Buttigieg: Political leaders need 'some kind of literacy' to regulate tech giants

Buttigieg: Political leaders need 'some kind of literacy' to regulate tech giants
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South Bend, Ind., Mayor Pete ButtigiegPete ButtigiegDemocratic lawmakers call for expanding, enshrining LGBTQ rights Democrats debate Biden effort to expand map against Trump The Hill's Morning Report - Presented by Facebook - Dems, GOP dig in on police reform ahead of House vote MORE (D), one of the youngest presidential candidates in the crowded Democratic field, told The Mercury News that political leaders must improve social media and technological literacy if they hope to regulate those companies.

Discussing recent congressional hearings in which Facebook CEO Mark ZuckerbergMark Elliot ZuckerbergHillicon Valley: Senate panel advances bill targeting online child sexual abuse | Trump administration awards tech group contract to build 'virtual' wall | Advocacy groups urge Congress to ban facial recognition technologies Facebook to launch Fourth of July voter registration drive Hillicon Valley: Facebook claims it 'does not profit from hate' in open letter | Analysis finds most of Facebook's top advertisers have not joined boycott | Research finds Uighurs targeted by Chinese spyware as part of surveillance campaign MORE and other social media and tech executives testified before Congress last year, Buttigieg said the hearings were “a spectacle of people in charge of regulating a very powerful force demonstrating that they had no concept of what it was they were in charge of overseeing, which is incredibly dangerous.”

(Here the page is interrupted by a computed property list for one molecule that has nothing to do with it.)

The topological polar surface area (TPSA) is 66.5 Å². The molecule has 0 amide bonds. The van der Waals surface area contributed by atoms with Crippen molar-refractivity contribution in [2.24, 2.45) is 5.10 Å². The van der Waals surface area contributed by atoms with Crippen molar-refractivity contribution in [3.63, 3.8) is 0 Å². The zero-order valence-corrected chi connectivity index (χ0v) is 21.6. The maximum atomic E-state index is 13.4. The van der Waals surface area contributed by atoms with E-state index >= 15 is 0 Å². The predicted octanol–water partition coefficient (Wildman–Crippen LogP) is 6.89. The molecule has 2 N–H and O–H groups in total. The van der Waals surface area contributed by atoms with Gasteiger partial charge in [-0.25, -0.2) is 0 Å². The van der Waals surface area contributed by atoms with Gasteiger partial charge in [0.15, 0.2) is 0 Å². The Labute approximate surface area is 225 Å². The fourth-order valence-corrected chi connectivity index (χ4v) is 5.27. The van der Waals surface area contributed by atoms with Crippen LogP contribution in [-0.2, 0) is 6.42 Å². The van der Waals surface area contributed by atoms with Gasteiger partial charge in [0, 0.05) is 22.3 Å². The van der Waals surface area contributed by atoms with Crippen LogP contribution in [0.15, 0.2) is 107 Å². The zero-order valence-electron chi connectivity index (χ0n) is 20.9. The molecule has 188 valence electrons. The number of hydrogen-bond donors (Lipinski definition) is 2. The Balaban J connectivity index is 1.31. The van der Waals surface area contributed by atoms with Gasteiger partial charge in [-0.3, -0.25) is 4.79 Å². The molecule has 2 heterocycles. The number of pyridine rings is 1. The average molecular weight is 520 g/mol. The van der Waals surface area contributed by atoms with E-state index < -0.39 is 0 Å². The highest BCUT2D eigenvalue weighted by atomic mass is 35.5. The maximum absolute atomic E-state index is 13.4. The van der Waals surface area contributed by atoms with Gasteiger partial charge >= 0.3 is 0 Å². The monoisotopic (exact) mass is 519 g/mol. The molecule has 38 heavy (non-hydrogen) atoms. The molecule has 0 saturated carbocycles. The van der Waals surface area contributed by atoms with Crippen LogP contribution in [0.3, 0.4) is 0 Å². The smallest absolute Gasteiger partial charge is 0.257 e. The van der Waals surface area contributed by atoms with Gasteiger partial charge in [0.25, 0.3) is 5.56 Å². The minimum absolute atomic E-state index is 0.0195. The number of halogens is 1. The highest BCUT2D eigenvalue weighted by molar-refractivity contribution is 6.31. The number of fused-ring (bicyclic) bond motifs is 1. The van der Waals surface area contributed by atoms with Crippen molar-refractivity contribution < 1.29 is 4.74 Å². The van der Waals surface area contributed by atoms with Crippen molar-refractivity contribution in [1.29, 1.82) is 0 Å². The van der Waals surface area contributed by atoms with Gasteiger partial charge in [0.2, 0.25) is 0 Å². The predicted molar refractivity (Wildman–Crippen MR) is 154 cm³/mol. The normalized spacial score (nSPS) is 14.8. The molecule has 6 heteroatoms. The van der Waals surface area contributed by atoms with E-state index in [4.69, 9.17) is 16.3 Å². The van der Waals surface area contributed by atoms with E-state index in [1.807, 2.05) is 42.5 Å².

Politicians and regulators, the 37-year-old mayor said, “need some kind of literacy in these technologies, what they mean and more importantly what they can do, in order to regulate properly.”

Buttigieg, a Harvard alumnus, became Facebook’s 287th user in 2004, when the social network was still exclusively used by students at the university. “I don’t think any of us could have guessed what implications that technology would have in the long run,” he told the newspaper.

Buttigieg, in contrast to candidates like Sen. Elizabeth WarrenElizabeth WarrenThe Hill's Campaign Report: Biden chips away at Trump's fundraising advantage Warnock raises almost M in Georgia Senate race in second quarter The Hill's Morning Report - Trump lays low as approval hits 18-month low MORE (D-Mass.), has stopped short of calling for the breaking up of tech giants like Facebook, instead suggesting tighter regulations such as restrictions on new mergers. He has said much of Silicon Valley “still have a David mentality when they’ve increasingly turned into Goliath” but argued that tech companies’ decisions are made “perhaps, not necessarily with bad intentions” and that, in his experience, executives are aware of the issues with social media saturation and are “really reflecting on what they wrought."